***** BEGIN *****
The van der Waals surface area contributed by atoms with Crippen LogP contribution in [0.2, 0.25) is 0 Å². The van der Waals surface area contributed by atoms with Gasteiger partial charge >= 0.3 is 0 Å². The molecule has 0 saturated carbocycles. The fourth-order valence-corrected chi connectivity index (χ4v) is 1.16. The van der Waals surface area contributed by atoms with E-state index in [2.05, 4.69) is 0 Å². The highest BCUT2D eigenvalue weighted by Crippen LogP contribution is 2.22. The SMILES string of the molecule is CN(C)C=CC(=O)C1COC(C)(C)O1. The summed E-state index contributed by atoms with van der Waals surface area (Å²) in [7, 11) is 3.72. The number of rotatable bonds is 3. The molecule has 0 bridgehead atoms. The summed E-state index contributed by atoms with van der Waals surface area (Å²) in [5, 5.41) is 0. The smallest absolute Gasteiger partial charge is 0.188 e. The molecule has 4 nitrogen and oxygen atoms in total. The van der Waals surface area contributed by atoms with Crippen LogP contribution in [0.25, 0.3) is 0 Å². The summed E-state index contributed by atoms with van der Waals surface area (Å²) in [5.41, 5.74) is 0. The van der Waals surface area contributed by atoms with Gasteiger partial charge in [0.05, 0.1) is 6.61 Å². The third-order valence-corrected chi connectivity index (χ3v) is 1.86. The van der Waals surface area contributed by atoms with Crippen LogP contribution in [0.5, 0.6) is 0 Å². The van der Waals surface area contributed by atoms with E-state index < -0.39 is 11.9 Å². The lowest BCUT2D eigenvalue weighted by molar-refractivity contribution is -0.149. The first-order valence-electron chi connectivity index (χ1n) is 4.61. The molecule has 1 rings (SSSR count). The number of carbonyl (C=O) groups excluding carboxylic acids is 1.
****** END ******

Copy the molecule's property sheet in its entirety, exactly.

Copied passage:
The van der Waals surface area contributed by atoms with Crippen LogP contribution in [0.2, 0.25) is 0 Å². The van der Waals surface area contributed by atoms with Gasteiger partial charge >= 0.3 is 0 Å². The molecule has 0 saturated carbocycles. The fourth-order valence-corrected chi connectivity index (χ4v) is 1.16. The van der Waals surface area contributed by atoms with E-state index in [2.05, 4.69) is 0 Å². The highest BCUT2D eigenvalue weighted by Crippen LogP contribution is 2.22. The SMILES string of the molecule is CN(C)C=CC(=O)C1COC(C)(C)O1. The summed E-state index contributed by atoms with van der Waals surface area (Å²) in [7, 11) is 3.72. The number of rotatable bonds is 3. The molecule has 0 bridgehead atoms. The summed E-state index contributed by atoms with van der Waals surface area (Å²) in [5, 5.41) is 0. The smallest absolute Gasteiger partial charge is 0.188 e. The molecule has 4 nitrogen and oxygen atoms in total. The van der Waals surface area contributed by atoms with Crippen LogP contribution in [0.25, 0.3) is 0 Å². The summed E-state index contributed by atoms with van der Waals surface area (Å²) in [5.41, 5.74) is 0. The van der Waals surface area contributed by atoms with Gasteiger partial charge in [0.05, 0.1) is 6.61 Å². The third-order valence-corrected chi connectivity index (χ3v) is 1.86. The van der Waals surface area contributed by atoms with Crippen LogP contribution in [0.5, 0.6) is 0 Å². The van der Waals surface area contributed by atoms with E-state index < -0.39 is 11.9 Å². The lowest BCUT2D eigenvalue weighted by molar-refractivity contribution is -0.149. The first-order valence-electron chi connectivity index (χ1n) is 4.61. The molecule has 1 rings (SSSR count). The number of carbonyl (C=O) groups excluding carboxylic acids is 1.